REGION — As a result of the COVID-19 pandemic, in-person college recruiting has been suspended through May 31 for Division I and II sports, according to a statement released by the NCAA.
Similar to a “dead period,” the loss of valuable recruiting time has left colleges questioning how to evaluate players, while high school athletes struggle to secure a future in collegiate sports.
For prep basketball players, the recruitment process doesn’t end after the regular season. Tournaments, typically held from April to July, are often prime opportunities for players to gain a competitive edge as college programs begin offering scholarships.
“Should we take this recruit that we watched during high school but didn’t really get a chance to measure up against elite competition?” said Aaron Burgin, founder of Full-Time Hoops, a basketball scouting service. “It takes the opportunity away for them to recruit against other potential D1-level recruits. And that hurts. Having that extra amount of time to really evaluate a basketball player is important. Not having it makes those judgment calls that much more difficult.”
When the California Interscholastic Federation (CIF) canceled the high school spring season, the Sage Creek High School varsity baseball team had a 3-3 record, with 22 games remaining on its schedule.
However, without player statistics from these games, colleges are left with a limited amount of data for evaluating athletes.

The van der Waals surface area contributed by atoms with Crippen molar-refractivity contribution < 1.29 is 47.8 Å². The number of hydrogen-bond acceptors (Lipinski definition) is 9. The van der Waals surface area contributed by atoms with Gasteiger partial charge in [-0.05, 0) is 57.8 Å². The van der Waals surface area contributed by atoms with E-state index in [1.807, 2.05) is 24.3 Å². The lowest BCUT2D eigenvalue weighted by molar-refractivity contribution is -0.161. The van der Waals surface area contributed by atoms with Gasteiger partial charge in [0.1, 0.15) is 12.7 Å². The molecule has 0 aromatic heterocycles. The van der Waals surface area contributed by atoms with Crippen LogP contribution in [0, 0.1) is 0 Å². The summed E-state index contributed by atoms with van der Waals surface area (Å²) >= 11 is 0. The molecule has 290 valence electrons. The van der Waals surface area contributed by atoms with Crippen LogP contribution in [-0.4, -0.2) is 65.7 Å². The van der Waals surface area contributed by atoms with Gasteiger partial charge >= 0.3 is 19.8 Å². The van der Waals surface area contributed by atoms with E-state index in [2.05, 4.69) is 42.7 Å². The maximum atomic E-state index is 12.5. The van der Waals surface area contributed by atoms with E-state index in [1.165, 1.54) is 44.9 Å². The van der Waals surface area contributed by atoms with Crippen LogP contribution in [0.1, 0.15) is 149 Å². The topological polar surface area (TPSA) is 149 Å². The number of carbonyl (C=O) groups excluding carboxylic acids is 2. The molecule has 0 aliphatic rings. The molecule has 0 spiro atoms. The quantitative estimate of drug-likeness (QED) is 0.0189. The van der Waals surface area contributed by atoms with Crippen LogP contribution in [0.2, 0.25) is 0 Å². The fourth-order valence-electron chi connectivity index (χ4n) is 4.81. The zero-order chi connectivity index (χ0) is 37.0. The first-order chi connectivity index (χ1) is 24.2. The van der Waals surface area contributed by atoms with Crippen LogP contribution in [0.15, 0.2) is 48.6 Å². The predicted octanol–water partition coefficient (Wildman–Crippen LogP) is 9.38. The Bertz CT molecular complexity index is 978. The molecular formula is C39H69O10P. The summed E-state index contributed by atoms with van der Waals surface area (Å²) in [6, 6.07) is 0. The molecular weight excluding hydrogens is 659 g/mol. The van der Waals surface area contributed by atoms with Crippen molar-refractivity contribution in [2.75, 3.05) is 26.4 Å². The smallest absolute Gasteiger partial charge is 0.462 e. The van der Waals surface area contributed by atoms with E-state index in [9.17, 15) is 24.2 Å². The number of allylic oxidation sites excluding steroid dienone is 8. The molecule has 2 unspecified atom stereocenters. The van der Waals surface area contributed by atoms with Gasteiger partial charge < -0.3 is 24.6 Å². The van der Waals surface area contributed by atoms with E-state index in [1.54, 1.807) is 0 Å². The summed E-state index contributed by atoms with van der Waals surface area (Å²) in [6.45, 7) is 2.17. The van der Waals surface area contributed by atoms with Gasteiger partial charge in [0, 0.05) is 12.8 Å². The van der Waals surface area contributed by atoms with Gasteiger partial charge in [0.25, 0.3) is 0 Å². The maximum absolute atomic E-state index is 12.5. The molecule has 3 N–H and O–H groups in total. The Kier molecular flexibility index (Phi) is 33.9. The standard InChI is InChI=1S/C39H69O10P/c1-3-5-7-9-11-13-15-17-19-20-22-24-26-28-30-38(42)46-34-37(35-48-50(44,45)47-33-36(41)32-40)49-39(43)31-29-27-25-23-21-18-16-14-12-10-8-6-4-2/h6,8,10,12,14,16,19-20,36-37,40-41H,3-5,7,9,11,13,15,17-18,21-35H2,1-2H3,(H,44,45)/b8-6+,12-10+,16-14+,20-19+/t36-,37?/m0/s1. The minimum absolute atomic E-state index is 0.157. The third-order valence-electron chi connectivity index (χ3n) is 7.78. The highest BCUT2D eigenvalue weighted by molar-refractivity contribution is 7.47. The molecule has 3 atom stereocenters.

“I had just started the [recruitment] process, and I was going to start some showcases and camps this summer, but due to the virus some of them are being canceled,” said Collin Johnson, a sophomore pitcher and first baseman for the Bobcats. “I don’t have very many highlights from the season since it was cut short.”
A concern for college coaches is seeing a regression in skill after this break, says Bobby Labs, the head coach at Breakers Labs, a competitive softball organization in North County.
Breakers Labs consistently provides recruitment workshops and college prospect camps, but they’ve been put on hold.
“There’s no ability to play right now,” Labs said. “A lot of my girls are getting a little nervous about that. These girls need those reps, they need that work, in order to prepare for showcasing in front of the coaches, and they don’t have that ability to do so right now. …I just want to get my kids back on the field again. Get them back to work. So that’s what I’m anxious about.”
The NCAA noted that their suspension of in-person recruiting still allows for digital communication.
Burgin said that while highlights are common, full-game recordings are becoming an important resource for scouts when evaluating players online.
Keeping coaches up-to-date, coupled with staying fit, is the best option for players until they can get back into competition.
“Some advice I have for players losing time on the field is to keep practicing, sending emails and posting videos on your profiles,” said Carlsbad High softball player Megan Wilson, a senior who has committed to Occidental College in Los Angeles. “Coaches are always looking for players who stay active, even during these difficult times.
“They’re in the same situation, so take advantage of this opportunity to show them your dedication and commitment to the game.”